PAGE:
Washington Governor Jay Inslee Weekly Newsletter - September 30, 2022

Government and Politics

October 3, 2022

From: Washington Governor Jay Inslee

Washington finalizes historic cap-and-invest plan to slash carbon pollution

The Washington State Department of Ecology has finalized regulations for the state’s first cap-and-invest program, which will drastically reduce greenhouse gas emissions responsible for climate change. The program is a result of the Climate Commitment Act passed by legislators and signed by the governor last year. Under the cap-and-invest program, firms responsible for 75% of the state’s greenhouse gas emissions must obtain allowances to cover their emissions. Over time, these allowances will be reduced, incentivizing businesses to cut emissions.

“This policy is among the most decisive actions we’ve taken in our history to confront climate change and protect our collective future,” said Gov. Jay Inslee. “This new program will help us decarbonize our economy, improve air quality, and put Washington at the forefront of the fast-growing global era of clean energy.”

This is among several policies passed in recent years aimed at reducing greenhouse gas emissions 95% by 2050. Ecology is required to implement the landmark program – only the second of its kind in the nation – by Jan. 1, 2023. The first auction is planned for February 2023.

The revenue will be invested in activities that further reduce emissions and benefit communities disproportionately harmed by climate change. One example of how these revenues will be used is in this year’s Move Ahead Washington transportation package that includes unprecedented investments in transit – including free transit for all youth ages 18 and younger, electrification of ferries and cars, and other non-highway modes of travel.

Homeless service workers may qualify for up to $4,000 in relief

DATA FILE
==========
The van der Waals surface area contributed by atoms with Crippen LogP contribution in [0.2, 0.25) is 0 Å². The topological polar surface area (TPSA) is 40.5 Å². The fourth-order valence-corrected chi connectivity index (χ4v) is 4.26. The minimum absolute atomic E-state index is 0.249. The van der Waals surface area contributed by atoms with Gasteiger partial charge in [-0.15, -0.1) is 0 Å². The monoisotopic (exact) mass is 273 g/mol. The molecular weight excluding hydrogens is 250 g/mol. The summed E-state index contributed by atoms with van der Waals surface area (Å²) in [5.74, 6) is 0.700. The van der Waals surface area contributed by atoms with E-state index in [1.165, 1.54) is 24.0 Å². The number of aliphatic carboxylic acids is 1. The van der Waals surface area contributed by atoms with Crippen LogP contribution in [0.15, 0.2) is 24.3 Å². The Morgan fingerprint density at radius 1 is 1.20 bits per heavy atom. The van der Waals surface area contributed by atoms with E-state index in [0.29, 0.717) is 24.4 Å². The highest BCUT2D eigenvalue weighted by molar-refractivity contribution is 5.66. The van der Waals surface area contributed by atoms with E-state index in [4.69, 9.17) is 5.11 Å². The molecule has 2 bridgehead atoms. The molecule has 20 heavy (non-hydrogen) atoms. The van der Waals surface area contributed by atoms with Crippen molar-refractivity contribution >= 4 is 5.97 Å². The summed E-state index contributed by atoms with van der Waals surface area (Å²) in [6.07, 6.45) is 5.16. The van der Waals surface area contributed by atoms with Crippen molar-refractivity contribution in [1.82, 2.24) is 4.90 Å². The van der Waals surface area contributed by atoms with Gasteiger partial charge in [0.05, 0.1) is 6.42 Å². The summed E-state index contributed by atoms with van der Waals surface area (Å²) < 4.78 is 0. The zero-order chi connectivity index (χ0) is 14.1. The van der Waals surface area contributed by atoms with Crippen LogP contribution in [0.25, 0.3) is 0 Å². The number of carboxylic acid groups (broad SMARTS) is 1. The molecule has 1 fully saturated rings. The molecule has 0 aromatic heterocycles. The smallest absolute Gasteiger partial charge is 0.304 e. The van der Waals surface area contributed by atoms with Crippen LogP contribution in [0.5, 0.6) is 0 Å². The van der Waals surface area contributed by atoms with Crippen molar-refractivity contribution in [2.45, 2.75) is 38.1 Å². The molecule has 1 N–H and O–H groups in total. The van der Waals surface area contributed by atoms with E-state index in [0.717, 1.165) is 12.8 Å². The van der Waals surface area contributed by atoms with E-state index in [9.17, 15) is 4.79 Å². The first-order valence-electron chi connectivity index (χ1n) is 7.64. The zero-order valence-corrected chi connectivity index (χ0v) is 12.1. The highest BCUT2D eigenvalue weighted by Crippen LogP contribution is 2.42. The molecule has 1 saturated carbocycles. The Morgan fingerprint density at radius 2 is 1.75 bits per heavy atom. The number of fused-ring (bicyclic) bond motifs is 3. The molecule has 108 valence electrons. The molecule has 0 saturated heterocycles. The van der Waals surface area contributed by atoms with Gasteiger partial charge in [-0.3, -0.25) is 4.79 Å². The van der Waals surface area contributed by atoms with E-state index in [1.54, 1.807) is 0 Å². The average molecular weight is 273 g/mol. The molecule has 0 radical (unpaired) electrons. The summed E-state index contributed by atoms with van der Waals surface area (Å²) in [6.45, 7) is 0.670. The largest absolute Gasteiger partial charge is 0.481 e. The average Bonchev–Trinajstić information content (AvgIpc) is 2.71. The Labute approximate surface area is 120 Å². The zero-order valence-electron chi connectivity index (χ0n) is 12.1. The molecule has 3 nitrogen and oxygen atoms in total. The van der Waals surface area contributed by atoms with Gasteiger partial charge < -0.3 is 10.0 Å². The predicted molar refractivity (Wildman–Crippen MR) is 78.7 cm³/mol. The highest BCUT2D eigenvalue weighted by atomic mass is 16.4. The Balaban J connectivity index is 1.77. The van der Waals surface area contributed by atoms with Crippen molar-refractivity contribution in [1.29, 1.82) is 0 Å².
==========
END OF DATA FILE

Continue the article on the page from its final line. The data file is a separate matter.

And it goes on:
Homelessness is a challenge for communities all across the country and Washington state. The root causes are as complex as the solutions, but workforce shortages are a big factor in many places. As with so many other sectors, it’s been hard for homeless service providers to recruit and retain workers. These are the individuals who work directly with people experiencing homelessness to connect them to services and who staff shelters and housing facilities.

To help ensure those working as homeless service workers can afford to continue that work, the Washington State Department of Commerce is administering a federal Homeless Service Workers Stipend Program. The program is funded by $51 million in federal grants. Applications opened this week and eligibility information is available in English and Spanish. Applications will be reviewed on an ongoing basis.

Child care providers invited to apply for grant that will allow for one-time payment to retain workers

Child care providers nationwide are having a hard time retaining good workers. The Washington State Department of Children, Youth & Families (DCYF) has launched a non-competitive Workforce Retention Grant that will allow providers to offer a one-time payment to on-site child care workers. Applications are open until October 20. Information and technical assistance are available in multiple languages. DCYF will divide grant funding evenly among the eligible child care workers across all applications.  

Addressing the retention challenge is just one aspect of DCYF’s work to support the child care workforce and improve access to quality child care. The agency is working to meet long-term and emerging needs through various efforts, including Fair Start for Kids Act initiatives such as the Child Care Complex Needs Fund and the Early Childhood Equity Grant.

DCYF also provided the Child Care Stabilization Grant to support providers and stabilize the child care industry during the COVID-19 pandemic. Additional supports include the Early Achievers Needs-Based Grant, health benefits for licensed family home providers, and health insurance coverage for $0 monthly premiums for child care workers.

These investments will support child care providers to help keep their doors open and meet the needs of the children and families they serve, making the child care and early learning system more accessible and equitable.

News you might have missed:

“What goes around, comes around” when it comes to industrial waste